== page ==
Natural variation in CDC28 underlies morphological phenotypes in an environmental yeast isolate.
Morphological differences among individuals in a species represent one of the most striking aspects of biology, and a primary aim of modern genetics is to uncover the molecular basis of morphological variation. In a survey of meiosis phenotypes among environmental isolates of Saccharomyces cerevisiae, we observed an unusual arrangement of meiotic spores within the spore sac in a strain from Ivory Coast, West Africa. We mined population genomic data to identify CDC28 as the major genetic determinant of meiotic and budding cell shape behaviors in this strain. Molecular genetic methods confirmed the role of the Ivory Coast variant of CDC28 in the arrangement of spores after meiosis, in the shape of budding cells in rich medium and in the morphology of filamentous growth during nitrogen limitation. Our results shed new light on the role of CDC28 in yeast cell division, and our work suggests that with the growing availability of genomic data sets in many systems, a priori prediction of functional variants will become an increasingly powerful strategy in molecular genetics.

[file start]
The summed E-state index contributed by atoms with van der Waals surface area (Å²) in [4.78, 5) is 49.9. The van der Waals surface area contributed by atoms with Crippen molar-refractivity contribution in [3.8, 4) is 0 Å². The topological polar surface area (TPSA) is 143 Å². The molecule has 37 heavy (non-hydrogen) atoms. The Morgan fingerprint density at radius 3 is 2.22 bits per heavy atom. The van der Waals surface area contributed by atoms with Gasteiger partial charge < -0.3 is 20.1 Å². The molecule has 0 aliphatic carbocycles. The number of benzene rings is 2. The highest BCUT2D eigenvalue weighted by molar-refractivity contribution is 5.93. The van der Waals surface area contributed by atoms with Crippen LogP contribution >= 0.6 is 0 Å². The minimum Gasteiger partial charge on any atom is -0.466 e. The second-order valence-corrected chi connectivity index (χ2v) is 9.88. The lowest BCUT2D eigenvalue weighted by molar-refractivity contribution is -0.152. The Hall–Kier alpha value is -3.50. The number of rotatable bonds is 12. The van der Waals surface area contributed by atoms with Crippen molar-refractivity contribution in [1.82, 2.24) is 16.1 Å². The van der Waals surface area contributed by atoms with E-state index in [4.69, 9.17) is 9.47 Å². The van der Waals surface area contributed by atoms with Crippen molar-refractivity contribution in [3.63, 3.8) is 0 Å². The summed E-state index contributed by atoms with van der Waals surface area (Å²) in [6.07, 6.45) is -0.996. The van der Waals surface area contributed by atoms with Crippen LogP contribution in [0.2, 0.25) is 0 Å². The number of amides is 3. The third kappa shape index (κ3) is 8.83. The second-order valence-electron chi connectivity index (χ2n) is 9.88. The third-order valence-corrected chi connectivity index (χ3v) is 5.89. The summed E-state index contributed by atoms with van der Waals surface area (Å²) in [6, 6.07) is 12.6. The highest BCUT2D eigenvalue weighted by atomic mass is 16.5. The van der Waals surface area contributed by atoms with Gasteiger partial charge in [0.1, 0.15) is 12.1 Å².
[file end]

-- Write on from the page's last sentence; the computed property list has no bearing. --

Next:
Lee, HN; Magwene, PM; Brem, RB
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